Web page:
What Does It Really Mean In A Personal Injury Lawsuit?
If you’re approaching a personal injury lawsuit, you may have heard the term “emotional distress” being thrown around. The phrase might seem relatively self-explanatory, but the average plaintiff might not be aware of the legal definition and how it might apply to your specific lawsuit. The truth is that emotional distress means much more than simply feeling bad about your situation, and it could have a much greater effect on the outcome of your lawsuit.
Emotional Distress Is Just One Example of a Non-Economic Damage
Emotional distress falls into the category of “non-economic damages.” This means that unlike an economic damage like missed wages, emotional distress is not linked to any financial loss. Instead, the loss is purely emotional, mental, or psychological in nature. Non-economic damages are handled differently compared to economic damages because they are not as easy to quantify in dollar amounts. However, they can increase the value of your settlement while helping you achieve a sense of closure and justice.
Emotional Distress Explained
Emotional distress represents the feelings you have when you look back on your accident. It also represents the feelings you had while you were experiencing your accident and its direct aftermath. These feelings aren’t pleasant, and they may include things like:
- Feeling stressed as you head into a surgery room after an accident
- Feeling unsure about whether you’ll ever truly recover
- Worrying about the true extent of your injuries after the accident
- Receiving the news that you’ll never walk again
- Worrying about the future of your relationships due to your injury
- The physical pain associated with an injury
- The stress of being given medication with difficult side-effects
These are just a few examples of how emotional distress might manifest, and you may have experienced different types of emotional distress in your own accident. Emotional distress is a very broad term that can include other specific non-economic damage like:
- Loss of enjoyment of life
- Cognitive changes after a head injury
- Diminished quality of life
The list goes on – but the general idea is that emotional distress involves virtually any type of mental, emotional, or psychological hardship after an accident.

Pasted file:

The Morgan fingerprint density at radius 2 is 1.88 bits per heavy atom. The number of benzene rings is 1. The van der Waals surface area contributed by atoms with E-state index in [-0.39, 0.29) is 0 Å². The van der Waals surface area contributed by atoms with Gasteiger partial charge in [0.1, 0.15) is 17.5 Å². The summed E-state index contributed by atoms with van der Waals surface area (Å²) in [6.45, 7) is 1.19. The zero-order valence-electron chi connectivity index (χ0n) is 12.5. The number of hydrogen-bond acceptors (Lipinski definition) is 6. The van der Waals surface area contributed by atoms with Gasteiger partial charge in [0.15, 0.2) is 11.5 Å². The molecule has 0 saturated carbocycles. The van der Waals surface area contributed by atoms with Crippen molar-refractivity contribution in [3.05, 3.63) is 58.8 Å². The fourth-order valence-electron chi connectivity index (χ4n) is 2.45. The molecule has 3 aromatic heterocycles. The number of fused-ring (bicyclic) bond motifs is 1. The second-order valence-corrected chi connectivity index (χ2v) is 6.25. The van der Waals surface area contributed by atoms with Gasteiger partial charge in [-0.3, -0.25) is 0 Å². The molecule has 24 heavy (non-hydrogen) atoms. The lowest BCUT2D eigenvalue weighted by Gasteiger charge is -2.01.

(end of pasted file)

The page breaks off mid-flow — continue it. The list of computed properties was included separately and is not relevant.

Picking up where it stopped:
Damage Caps for Non-Economic Damages in Ohio
Ohio is one of the many states that places limits on compensation for non-economic damages. Unless you have suffered a “catastrophic injury” such as amputation or permanent disability/disfigurement, you can only receive $250,000 or three times the amount of economic damages – whichever is greater. That being said, non-economic damages are always limited at $350,000. There are some exceptions, such as lawsuits involving sexual assault of children.
Where Can I Find a Qualified Personal Injury Lawyer in Ohio?
If you’ve been searching for a qualified, experienced Columbus personal injury attorney, look no further than Brian G. Miller CO., LPA. We understand that the typical injury involves much more than just unpaid bills. With our assistance, you can get all the compensation you need for economic and non-economic damages – such as emotional distress. The most important thing you can do to protect yourself and ensure you have opportunity to collect damages – other than following your physicians’ advice and stick to your recovery plan (including all follow-ups, scan appointments, physical therapy (if needed), and consultations with any specialists – is to book your consultation quickly. If you delay too long, the statute of limitations – two years from the date of the incident for most Ohio personal injury cases – could prevent you from receiving any compensation. Reach out today to get started with a solid action plan.